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(Junk et al., 1989; Robertson et al., 2001). Incisionmay be expected when there is an imbalance betweenerosive and resistive forces acting on the bank andbed material (Schumm, 1999). Shifts in the forces act-ing on the bank can be caused by a change in thehydrology, geomorphology, or vegetation, which influ-ence each other in a positive feedback response (Fig-ure 1; Kauffman et al., 1997). The positive feedbackresponse can be described as follows: channel mor-phology influences the water availability to the ripari-an area (floodplain) (Leopold and Maddock, 1953),water availability affects plant species compositionthat comprises the riparian communities (Hupp andOsterkamp, 1996; Otting, 1998; Chapin et al., 2000),and both aboveground and belowground vegetationcomponents affect the channel morphology by influ-encing both erosive and resistive forces (Hickin, 1984;Thorne, 1990; Hupp, 1999).
Figure 1. Linkages Between Geomorphology; Hydrology,and the Biota. Altering one of these features will result
in a positive feedback response to the others(modified from Kauffman et al., 1997).
Vegetation has been shown to strongly influencechannel morphology (Gregory and Gurnell 1988).Hickin and Nanson (1984) found that unvegetatedchannels could exhibit double the lateral channelmigration rates of vegetated channels. Smith (1976)found that bank sediment with a 5 cm root mat and aroot volume of 16 to 18 percent had 20,000 times theresistance of equivalent bank sediment without vege-tation or roots. Clifton (1989) reported that whenWickiup Creek (in central Oregon) was allowed to re-vegetate following livestock exclusion, the channelgained 60 cm of sediment within ten years and the
channel cross-sectional area had decreased by 94 per-cent after 50 years.
We hypothesized that there are four potentialresponses of root biomass to a decrease in water avail-ability associated with channel incision (Figure 2).There can be: (a) a lower total root biomass but with asimilar distribution within the soil horizons; (b) alower total root biomass and an increased rate of losswith depth; (c) no change in total root biomass or dis-tribution; or (d) an increased level of total rootbiomass. The second response, (b), would have thegreatest potential to affect channel morphology anderosion potential because there would be an overalldecrease in root biomass, particularly at greaterdepths. The objective of this study was to examine therelationships between riparian vegetation, rootbiomass, and channel morphology in incised andunincised stream channels.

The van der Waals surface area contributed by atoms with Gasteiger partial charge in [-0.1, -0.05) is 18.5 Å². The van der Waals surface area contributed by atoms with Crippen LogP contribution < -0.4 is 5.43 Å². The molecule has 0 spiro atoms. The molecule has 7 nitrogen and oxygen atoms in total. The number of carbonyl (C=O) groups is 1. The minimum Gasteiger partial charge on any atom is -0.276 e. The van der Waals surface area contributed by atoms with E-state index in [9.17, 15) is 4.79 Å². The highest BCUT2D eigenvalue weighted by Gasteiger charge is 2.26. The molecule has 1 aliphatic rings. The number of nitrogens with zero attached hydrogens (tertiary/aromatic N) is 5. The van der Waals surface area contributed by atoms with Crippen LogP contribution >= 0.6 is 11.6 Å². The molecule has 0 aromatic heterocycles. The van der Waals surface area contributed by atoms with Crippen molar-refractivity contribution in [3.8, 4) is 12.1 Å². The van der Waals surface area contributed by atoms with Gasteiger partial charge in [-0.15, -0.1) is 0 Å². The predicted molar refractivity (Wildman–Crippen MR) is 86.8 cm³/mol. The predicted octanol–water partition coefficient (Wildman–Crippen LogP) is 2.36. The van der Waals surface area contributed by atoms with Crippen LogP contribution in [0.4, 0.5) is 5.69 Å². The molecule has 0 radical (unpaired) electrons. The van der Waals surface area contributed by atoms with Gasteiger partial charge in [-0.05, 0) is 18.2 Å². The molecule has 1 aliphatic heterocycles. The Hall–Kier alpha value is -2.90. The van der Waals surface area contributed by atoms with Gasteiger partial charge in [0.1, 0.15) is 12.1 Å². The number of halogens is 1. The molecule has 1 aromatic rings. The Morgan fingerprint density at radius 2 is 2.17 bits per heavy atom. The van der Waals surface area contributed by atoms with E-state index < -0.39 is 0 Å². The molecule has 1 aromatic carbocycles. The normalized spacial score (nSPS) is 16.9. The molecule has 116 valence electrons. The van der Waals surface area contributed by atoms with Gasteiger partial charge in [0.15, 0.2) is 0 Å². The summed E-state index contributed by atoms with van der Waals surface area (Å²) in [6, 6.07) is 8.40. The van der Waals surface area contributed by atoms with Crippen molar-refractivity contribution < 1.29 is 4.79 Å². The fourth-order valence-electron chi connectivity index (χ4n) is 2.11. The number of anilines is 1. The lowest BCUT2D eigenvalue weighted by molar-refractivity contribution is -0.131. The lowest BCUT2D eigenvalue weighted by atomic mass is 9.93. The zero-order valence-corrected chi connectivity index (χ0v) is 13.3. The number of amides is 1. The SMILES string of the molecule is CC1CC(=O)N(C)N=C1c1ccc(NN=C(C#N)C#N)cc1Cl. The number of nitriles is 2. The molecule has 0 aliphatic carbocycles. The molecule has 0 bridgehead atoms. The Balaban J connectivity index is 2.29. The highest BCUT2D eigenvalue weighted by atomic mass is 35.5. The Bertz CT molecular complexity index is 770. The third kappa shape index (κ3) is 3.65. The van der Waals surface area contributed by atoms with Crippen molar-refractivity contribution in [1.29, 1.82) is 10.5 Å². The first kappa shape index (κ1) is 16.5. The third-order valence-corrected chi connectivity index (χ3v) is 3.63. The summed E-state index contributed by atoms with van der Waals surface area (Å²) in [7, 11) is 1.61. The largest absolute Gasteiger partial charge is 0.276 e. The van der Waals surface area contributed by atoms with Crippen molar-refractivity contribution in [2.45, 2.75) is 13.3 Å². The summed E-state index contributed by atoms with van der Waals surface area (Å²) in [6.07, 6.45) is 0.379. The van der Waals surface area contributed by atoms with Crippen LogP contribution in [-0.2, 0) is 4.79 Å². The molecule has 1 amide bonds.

The study reaches are located in the Blue Moun-tains of northeastern Oregon. During preliminaryreconnaissance, we examined 21 streams and selectedthree that met our criteria: an unconstrained alluvialchannel; a low level of recent human impact (i.e.,enhancement structures, livestock grazing, etc.); andthe presence of a hydrologic knickpoint (i.e., an areawhere an abrupt change of elevation and slope gradi-ent occurs (Brooks et al., 1997) that separates anupstream, unincised section from a downstream,incised section. Starting points of the sections werechosen with regards to tributary junctions, location ofknickpoints, and changes in valley form. Incised sec-tions were determined using previously collectedwater table data and/or physical parameters such asbank height and active channel width. Incised andunincised sections were similar in floodplain geomor-phology. The causes of channel incision likely includedroads, mining, and grazing.
Crane Creek (445308"N, 11823'SO'W; elevation1,680 m) is a third-order tributary to the North ForkJohn Day River. The knickpoint was a road culvert;however, it was not determined whether the culvertinitiated or halted the headcut (knickpoint). Theunincised section was approximately 100 m upstreamfrom the incised section.
Little Fly Creek (4503'45"N, 118'30'15'W; eleva-tion 1,460 m) is a third-order tributary to the GrandeRonde River. The knickpoint was also a culvert, whichhas halted the upstream migration of the headcut(Figure 3). The incised section was approximately200 m downstream of the unincised section.
JAWRA 1 654 JOURNAL OF THE AMERICAN WATER RESOURCES ASSOCIATION
Root Biomass in Relation to Channel Morphology of Headwater Streams
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Figure 2. Four Hypothesized Responses of Root Biomass to Channel Incision: (a) Less Overall Root Biomass ThanUnincised Stream, Same Rate of Loss With Depth; (b) Less Overall Root Biomass Than Unincised Stream, and anIncreased Rate of Loss With Depth; (c) No Change From an Unincised Stream; and (d) Increased Level of Biomass.
Little Fly Creek
1999Figure 3. The Incised Section of Little Fly Creek in 1977 (left) and 1999 (right). The man (circled) was standing
at the headcut in 1977. The tree (circled) to the left of both photos provides reference and scale.Note the change in channel width and bank height - an obvious disconnect from the floodplain.
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Squaw Creek (4507'44N, 1183223"W; elevation1,370 m) is a second-order tributary to the GrandeRonde River and has been the subject of a previ